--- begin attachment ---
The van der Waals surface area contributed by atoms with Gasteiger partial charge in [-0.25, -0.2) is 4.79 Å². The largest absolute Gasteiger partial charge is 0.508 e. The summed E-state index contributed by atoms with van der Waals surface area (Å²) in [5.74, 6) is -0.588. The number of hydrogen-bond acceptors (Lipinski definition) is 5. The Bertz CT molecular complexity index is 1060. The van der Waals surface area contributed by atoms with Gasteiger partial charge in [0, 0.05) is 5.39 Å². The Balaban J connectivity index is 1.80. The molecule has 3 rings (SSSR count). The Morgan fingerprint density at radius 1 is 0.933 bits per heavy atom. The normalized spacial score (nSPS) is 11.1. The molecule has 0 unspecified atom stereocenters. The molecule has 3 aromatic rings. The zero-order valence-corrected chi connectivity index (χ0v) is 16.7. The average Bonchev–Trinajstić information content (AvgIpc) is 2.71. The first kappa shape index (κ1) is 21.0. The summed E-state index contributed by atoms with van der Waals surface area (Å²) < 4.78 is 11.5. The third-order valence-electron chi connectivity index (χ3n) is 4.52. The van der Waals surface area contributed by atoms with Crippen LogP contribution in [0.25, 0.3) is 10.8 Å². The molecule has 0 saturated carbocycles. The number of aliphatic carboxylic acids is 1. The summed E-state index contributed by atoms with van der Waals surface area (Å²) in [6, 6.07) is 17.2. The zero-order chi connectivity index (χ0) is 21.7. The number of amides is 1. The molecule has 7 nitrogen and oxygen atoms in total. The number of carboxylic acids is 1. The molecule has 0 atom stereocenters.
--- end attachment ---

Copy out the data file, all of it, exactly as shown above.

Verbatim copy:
The van der Waals surface area contributed by atoms with Gasteiger partial charge in [-0.25, -0.2) is 4.79 Å². The largest absolute Gasteiger partial charge is 0.508 e. The summed E-state index contributed by atoms with van der Waals surface area (Å²) in [5.74, 6) is -0.588. The number of hydrogen-bond acceptors (Lipinski definition) is 5. The Bertz CT molecular complexity index is 1060. The van der Waals surface area contributed by atoms with Gasteiger partial charge in [0, 0.05) is 5.39 Å². The Balaban J connectivity index is 1.80. The molecule has 3 rings (SSSR count). The Morgan fingerprint density at radius 1 is 0.933 bits per heavy atom. The normalized spacial score (nSPS) is 11.1. The molecule has 0 unspecified atom stereocenters. The molecule has 3 aromatic rings. The zero-order valence-corrected chi connectivity index (χ0v) is 16.7. The average Bonchev–Trinajstić information content (AvgIpc) is 2.71. The first kappa shape index (κ1) is 21.0. The summed E-state index contributed by atoms with van der Waals surface area (Å²) < 4.78 is 11.5. The third-order valence-electron chi connectivity index (χ3n) is 4.52. The van der Waals surface area contributed by atoms with Crippen LogP contribution in [0.25, 0.3) is 10.8 Å². The molecule has 0 saturated carbocycles. The number of aliphatic carboxylic acids is 1. The summed E-state index contributed by atoms with van der Waals surface area (Å²) in [6, 6.07) is 17.2. The zero-order chi connectivity index (χ0) is 21.7. The number of amides is 1. The molecule has 7 nitrogen and oxygen atoms in total. The number of carboxylic acids is 1. The molecule has 0 atom stereocenters.